By Karen Zautyk
By the time you read this, our President should have wrapped up his historic visit to our newest (in his opinion) ally: Cuba.
According to a statement from the White House press office, he was there to “work to build on the progress we have made toward normalization of relations with Cuba — advancing commercial and people-to-people ties that can improve the well-being of the Cuban people and expressing our support for human rights.”
We surmise that does not include the rights of humans who wear the uniform of N.J. law enforcement officers.
Since 1984, Joanne Chesimard, convicted murderer of N.J. State Trooper Werner Foerster, has been living freely in Cuba, having been granted political asylum by the Castros’ Communist paradise. She is on the FBI’s Most Wanted Terrorist List, and a reward of up to $2 million has been offered for information leading to her capture and return to the United States.
Foerster was gunned down in 1973 in a shoot-out with three individuals during a traffic stop on the N.J. Turnpike in East Brunswick. Another officer, Trooper James Harper, was wounded.
In 1977, Chesimard was convicted of eight felonies, including the first-degree murder of Foerster. Sentenced to life in prison, she escaped from jail in 1979, lived in hiding for several years and, in 1984, found refuge in Cuba’s open arms.
And she is not the only fugitive terrorist basking in the sun down there. As noted by Col. Rick Fuentes, head of the N.J. State Police, three others — William Guillermo Morales, Victor Manuel Gerena and Charles Hill — all hailing “from U.S.-based domestic terror organizations” have found sanctuary there.
When our President announced “normalization” of relations with the Communist nation in December 2014, some American political leaders with a less kumbaya mentality urged that this must not happen unless and until the criminals were returned to U.S. custody. Their arguments were, of course, consigned to the White House trash heap.
Last week, in a scathing OpEd column published in the Miami Herald, Fuentes made it clear that the issue is far from dead, no matter what the current administration chooses to believe.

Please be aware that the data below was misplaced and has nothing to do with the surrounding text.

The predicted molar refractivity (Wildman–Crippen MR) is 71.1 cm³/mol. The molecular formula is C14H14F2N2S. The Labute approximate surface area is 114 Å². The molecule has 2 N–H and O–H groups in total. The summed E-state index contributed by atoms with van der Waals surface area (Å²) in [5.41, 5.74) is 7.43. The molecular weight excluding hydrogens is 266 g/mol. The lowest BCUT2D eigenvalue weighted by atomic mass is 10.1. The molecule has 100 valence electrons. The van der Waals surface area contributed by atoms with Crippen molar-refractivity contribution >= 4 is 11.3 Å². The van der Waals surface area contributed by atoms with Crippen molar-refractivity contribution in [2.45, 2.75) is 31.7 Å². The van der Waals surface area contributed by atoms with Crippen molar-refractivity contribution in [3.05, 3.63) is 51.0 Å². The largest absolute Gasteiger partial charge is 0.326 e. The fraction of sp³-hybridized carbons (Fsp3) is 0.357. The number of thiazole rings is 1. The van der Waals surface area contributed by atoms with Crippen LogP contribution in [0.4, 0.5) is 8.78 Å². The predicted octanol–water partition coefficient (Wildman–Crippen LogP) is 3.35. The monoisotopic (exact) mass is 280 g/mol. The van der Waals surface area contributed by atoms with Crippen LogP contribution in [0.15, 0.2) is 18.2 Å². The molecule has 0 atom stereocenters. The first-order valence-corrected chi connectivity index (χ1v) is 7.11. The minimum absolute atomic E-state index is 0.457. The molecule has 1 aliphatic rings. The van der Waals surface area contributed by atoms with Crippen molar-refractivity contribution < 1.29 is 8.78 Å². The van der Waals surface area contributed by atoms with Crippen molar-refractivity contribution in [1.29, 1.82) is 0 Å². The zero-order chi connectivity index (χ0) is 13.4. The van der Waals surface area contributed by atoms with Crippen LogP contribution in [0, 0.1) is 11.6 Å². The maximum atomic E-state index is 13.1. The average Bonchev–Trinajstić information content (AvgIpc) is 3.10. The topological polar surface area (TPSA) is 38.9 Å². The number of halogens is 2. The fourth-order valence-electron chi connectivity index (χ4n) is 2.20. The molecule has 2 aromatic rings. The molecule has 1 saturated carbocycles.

Addressing Americans who plan to visit Cuba, Fuentes warned of those most-wanted terrorists who “are living openly” there. He wrote: “They roam the island freely and are still dangerous revolutionaries, disenchanted about all things American.” And he noted that “U.S. government negotiators speaking on behalf of the current presidential administration seem to lack both the will and intent to press the Castro brothers for their return to the United States to answer for their crimes.” (We would have deleted the “seem to.”)
Fuentes, who has a way with words, also wrote that the President’s visit “surely will be followed by” cruise ships, sporting events, U.S. corporate investment … “and thousands of American tourists curious to see Marxism up close and how an entire country can be reduced to an underclass. In return, Cuba will promise to embrace human rights and throw open its door to free market capitalism.
“That’s not going to happen.”
As for Havana as a tourist destination, Fuentes cited “a sprinkling of four- and five-star hotels along the scenic port and bay,” and mused: “There is something beautiful and rustic about the panorama of poverty when it is viewed from the upper floors of a luxury hotel.”
The President’s Cuba agenda was to include: a meet-and-greet at the U.S. Embassy; a family sightseeing tour of Old Havana; a meeting with Raúl Castro; an “entrepreneurship summit”; a state dinner; an address to the Cuban people, and a visit with dissidents (Seriously? You mean there are still some left?). He was also to take in a baseball game between the Tampa Bay Rays and the Cuban national team.
According to the White House, he would not formally meet with Fidel. It is our hope that he would also not meet. formally or otherwise, with Joanne Chesimard. Unless she leaves said meeting in handcuffs and U.S. federal custody.